I’m nearly thirty, so I really don’t know why we’re still doing Christmas presents quite the way that we are, but when my mom asked me what I wanted this year, I said a rolling pin, and she said that wasn’t good enough, so I gave her a list of books that I’d end up buying myself eventually. Although, if we’re honest, she’s ended up buying most of my Shadowhunters books because I just ask for the ones I don’t have since there always seems to be a million every year, so don’t be surprised in the least bit when that’s what most of this list. Here’s what I’m hoping to find under the tree on Christmas!
After this, I’ll probably own all of the Shadowhunters books, and I’ve got Chain of Iron on preorder, so now they can all just stare at me and make me feel guilty about the fact that I’m still behind on reading. I truly don’t know why, either, given how much I love this series, and especially because I always end up bingeing an entire series when I start it, but alas, here I am, with still so many outstanding books.
I’m hoping to get both The Red Scrolls of Magic and The Lost Book of the White, and I’ll be honest, I’m definitely looking forward to these two the most. Like most people, I adore Alec & Magnus, and the idea of an entire series just for their adventures sounds wonderful, so I can’t wait to get this started. Ghosts of the Shadow Market is also the only (currently published) short story collection that I haven’t read yet, so I’m feeling pretty good about that, and hopefully, I’ll manage to convince myself to read it sooner rather than later!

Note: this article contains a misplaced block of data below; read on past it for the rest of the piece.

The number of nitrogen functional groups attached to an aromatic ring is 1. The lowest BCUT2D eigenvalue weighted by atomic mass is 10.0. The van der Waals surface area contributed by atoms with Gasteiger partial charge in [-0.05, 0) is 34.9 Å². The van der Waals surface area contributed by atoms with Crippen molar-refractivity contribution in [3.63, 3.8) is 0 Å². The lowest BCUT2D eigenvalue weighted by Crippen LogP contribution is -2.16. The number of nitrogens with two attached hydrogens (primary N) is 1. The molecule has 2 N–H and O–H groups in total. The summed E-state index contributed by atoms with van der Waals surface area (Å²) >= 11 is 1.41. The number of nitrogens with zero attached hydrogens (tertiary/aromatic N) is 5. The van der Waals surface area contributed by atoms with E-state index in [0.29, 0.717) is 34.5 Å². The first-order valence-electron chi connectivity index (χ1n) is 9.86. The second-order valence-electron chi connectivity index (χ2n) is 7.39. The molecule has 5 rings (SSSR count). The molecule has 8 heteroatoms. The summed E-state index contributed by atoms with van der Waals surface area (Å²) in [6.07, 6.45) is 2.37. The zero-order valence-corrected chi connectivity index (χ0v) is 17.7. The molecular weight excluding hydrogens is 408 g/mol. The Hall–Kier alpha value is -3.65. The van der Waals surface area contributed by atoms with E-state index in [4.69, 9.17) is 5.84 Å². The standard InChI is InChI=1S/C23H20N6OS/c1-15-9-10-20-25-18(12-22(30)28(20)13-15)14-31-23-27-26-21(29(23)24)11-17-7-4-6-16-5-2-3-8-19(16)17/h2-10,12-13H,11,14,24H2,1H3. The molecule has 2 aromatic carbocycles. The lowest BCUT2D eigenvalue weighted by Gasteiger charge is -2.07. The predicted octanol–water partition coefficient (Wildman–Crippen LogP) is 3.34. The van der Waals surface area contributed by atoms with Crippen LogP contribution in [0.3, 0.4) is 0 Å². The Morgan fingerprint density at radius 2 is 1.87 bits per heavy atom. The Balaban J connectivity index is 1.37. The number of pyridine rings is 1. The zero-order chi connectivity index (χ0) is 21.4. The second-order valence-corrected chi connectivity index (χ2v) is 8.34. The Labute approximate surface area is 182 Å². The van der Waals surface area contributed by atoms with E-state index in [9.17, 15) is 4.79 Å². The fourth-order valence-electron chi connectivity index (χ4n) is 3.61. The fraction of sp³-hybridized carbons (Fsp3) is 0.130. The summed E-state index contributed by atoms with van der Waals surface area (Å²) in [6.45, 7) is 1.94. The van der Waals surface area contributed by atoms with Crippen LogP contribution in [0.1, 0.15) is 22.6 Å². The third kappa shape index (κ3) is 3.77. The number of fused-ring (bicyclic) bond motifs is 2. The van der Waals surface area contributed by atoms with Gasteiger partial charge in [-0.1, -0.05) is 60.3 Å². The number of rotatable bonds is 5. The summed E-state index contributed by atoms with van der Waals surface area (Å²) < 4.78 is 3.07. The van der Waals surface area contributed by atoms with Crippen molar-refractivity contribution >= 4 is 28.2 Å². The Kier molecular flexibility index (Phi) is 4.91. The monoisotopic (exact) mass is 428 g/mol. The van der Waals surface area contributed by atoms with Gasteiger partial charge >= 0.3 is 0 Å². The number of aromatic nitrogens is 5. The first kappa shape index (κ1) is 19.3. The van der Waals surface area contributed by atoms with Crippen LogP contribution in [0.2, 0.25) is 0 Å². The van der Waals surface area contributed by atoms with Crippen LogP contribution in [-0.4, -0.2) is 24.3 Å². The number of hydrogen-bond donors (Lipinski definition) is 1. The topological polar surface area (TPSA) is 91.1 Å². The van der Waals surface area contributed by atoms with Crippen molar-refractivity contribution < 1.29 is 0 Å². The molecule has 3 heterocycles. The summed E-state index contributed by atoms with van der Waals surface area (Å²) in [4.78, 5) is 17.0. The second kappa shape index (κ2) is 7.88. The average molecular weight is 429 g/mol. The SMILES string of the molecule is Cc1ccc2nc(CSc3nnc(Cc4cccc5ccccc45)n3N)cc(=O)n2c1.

I’ve already read Humphrey Carpenter’s Tolkien biography, but I’ve heard excellent things about Tom Shippey’s Author of the Century, and I’m always going to want more Tolkien in my life in any way possible. My dad really likes being able to gift me Tolkien books, too, because he actually knows what they are, and he knows how excited they make me. I’ve been eyeing Tolkien and the Great War by John Garth for a while now, and it’s something that Carpenter mostly skipped right over, but it effected Tolkien’s life so much that I’m excited to read something specifically about this period in his life.
And, the only book on my list that my mom both knows what it is and actually wants to read herself is Uncommon Type by Tom Hanks. I’m a big Hanks fan, and while I don’t often ascribe to getting excited about actors who write books, I have a lot of faith in Hanks, just given his personality. I feel like these short stories will be interesting for a lot of reasons, and I’m eager to dive into them.